GAO finds errors in coverage, payments for Medicaid beneficiaries under ACA

October 21, 2015

Federal investigators from the GAO said they discovered many errors in eligibility decisions under the ACA. The investigators said some people were getting subsidies for private insurance at the same time they were enrolled in Medicaid. In other cases, the investigators said, the government cannot always distinguish between newly eligible beneficiaries and those eligible under the old rules. The federal government is paying 100% of the cost of Medicaid for newly eligible people, but for others it should pay a much smaller share, averaging 57% of the costs. The discrepancy is potentially significant, the investigators said, because the federal government expects to spend more than $400 billion on newly eligible Medicaid beneficiaries from 2014 to 2023. Moreover, the auditors said, CMS which runs the federal marketplace, “does not have procedures to automatically terminate subsidized exchange coverage when individuals are determined eligible for Medicaid.” The Obama administration said it was stepping up efforts to “prevent duplicate coverage.” In addition, the administration said it provided “significant training and guidance” to make sure states correctly identify new Medicaid beneficiaries for whom the federal government should pay the entire cost. The administration previously said it started a data-matching program to help ensure Medicaid beneficiaries would not receive subsidies through the marketplace. The accountability office said this was not enough to minimize the potential for duplicate coverage.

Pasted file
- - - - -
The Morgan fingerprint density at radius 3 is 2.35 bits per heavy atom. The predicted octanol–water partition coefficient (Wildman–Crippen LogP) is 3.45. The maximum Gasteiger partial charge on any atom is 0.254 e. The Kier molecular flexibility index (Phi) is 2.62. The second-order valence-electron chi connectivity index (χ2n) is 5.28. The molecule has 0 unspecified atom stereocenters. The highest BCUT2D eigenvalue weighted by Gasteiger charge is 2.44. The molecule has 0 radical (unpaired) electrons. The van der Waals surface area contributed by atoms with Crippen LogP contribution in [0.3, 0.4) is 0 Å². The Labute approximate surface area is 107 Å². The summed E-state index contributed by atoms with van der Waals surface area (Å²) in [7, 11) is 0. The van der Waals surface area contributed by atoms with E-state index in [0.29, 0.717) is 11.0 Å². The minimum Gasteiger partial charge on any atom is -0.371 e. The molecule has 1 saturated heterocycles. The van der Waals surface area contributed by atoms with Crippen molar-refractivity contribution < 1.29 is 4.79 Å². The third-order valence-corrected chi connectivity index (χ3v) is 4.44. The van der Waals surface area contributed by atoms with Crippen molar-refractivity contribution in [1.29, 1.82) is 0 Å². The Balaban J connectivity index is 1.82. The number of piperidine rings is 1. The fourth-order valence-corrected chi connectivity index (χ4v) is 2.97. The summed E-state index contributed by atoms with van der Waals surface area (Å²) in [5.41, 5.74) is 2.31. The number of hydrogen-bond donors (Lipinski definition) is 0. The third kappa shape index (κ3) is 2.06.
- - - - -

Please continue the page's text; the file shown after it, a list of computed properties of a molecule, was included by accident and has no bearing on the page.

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Obamacare still exposed to fraud, double-dipping with Medicaid: GAO - The Washington Times
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